Some Local Color
The further north we went, the greener it got. While the north is greener, the effect was enhanced by the fact that rainy
season had begun. Normally, this just meant an afternoon shower, but near the end we had a night of continuous rain.
The average rainfall for all of Mongolia is approximately seven inches of rain.
The further north we went, the more people we saw dressed in
the traditional
Del. The reasons are fairly obvious. In the warm
summer of the Gobi, they would be too warm. However, these
robes are still the common dress in rural Mongolia as it gets
colder, even if warn over western clothes. Made of wool, they
protect one from the cold. Moreover, most Mongolians have
Del of different thickness and wear the heaviest Del in
the winter.
Note goat on
Selling mare's milk in the town.
Right, a contrast in the
dress of  generations
at the market.
Jackie on wagon at Ger Camp. While fences were generally absent in the country, there were fences around the camps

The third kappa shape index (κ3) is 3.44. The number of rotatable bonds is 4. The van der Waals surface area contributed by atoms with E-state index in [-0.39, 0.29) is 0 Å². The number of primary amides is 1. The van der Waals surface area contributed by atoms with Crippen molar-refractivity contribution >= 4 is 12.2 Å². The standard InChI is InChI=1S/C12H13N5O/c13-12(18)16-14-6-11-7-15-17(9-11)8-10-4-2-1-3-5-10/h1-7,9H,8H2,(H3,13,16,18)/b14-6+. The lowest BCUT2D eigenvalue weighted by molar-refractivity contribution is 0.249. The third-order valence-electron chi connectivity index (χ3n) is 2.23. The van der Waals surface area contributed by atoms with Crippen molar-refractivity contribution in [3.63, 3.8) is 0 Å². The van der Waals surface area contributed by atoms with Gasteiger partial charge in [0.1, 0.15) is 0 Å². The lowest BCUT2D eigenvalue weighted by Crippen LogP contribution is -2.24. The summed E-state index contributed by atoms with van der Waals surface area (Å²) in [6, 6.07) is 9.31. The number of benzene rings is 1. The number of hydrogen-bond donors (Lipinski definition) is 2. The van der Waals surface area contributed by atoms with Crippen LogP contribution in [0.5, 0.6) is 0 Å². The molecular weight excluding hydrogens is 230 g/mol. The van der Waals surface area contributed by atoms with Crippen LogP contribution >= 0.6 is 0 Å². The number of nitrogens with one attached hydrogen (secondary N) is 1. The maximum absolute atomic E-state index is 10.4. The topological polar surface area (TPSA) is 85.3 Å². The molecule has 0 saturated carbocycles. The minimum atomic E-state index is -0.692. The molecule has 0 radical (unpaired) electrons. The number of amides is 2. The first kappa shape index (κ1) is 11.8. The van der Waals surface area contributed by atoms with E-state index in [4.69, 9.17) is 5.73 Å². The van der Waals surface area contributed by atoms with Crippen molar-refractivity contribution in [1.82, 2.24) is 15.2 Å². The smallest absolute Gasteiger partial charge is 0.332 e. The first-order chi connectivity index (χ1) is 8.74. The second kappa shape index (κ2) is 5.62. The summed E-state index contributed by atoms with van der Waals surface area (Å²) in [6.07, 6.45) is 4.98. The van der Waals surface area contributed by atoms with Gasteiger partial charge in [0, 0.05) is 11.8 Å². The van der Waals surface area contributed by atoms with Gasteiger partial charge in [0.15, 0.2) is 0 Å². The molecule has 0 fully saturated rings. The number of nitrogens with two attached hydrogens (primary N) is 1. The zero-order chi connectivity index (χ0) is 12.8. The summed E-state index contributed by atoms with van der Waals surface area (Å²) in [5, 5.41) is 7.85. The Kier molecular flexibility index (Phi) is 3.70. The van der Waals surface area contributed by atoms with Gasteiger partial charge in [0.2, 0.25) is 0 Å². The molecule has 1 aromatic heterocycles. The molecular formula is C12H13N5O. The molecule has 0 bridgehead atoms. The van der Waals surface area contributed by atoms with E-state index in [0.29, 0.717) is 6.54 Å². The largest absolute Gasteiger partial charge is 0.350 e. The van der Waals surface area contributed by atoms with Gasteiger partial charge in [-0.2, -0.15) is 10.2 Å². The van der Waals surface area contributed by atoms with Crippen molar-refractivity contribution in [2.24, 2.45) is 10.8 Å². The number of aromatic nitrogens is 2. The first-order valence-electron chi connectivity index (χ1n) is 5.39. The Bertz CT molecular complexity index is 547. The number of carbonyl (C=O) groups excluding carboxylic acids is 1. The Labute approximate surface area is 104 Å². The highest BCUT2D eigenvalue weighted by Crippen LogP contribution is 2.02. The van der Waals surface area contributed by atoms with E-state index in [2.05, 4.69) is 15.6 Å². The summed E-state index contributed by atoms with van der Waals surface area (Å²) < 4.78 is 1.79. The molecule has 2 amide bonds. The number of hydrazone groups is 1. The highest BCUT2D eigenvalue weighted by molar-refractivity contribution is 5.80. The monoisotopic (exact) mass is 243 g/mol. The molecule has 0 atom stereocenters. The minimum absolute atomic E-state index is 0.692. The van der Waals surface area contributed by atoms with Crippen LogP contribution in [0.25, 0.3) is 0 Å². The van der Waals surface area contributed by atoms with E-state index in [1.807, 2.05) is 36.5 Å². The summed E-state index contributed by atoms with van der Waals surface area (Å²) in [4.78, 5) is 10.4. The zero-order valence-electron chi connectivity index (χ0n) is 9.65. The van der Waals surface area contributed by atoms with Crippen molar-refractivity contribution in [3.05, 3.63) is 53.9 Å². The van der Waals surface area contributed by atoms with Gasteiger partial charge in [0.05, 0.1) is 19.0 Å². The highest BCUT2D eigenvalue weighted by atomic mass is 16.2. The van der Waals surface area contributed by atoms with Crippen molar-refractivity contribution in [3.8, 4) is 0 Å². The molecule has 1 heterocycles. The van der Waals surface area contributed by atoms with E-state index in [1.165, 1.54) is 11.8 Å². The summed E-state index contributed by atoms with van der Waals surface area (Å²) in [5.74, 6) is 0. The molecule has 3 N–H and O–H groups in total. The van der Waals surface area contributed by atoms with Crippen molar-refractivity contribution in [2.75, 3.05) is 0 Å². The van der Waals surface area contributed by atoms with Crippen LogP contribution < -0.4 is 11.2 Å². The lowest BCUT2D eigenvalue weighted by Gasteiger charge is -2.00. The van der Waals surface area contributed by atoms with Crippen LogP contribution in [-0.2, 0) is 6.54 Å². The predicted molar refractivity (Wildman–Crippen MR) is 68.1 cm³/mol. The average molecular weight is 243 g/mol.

to keep out animals and automobiles.
There is a story to the pictures above. I had stopped to take a picture of a temple sitting out in the middle of nowhere.
There was a Ger in the area, and the boy came running up and started yelling at his brothers and sisters to come see
this crazy white guy. When the kids arrived, I started to take their pictures together in my favorite manner when the
driver commanded them to pose for the picture. What I noticed about Mongolian children is that if they posed for a
picture they immediately took on very serious expressions.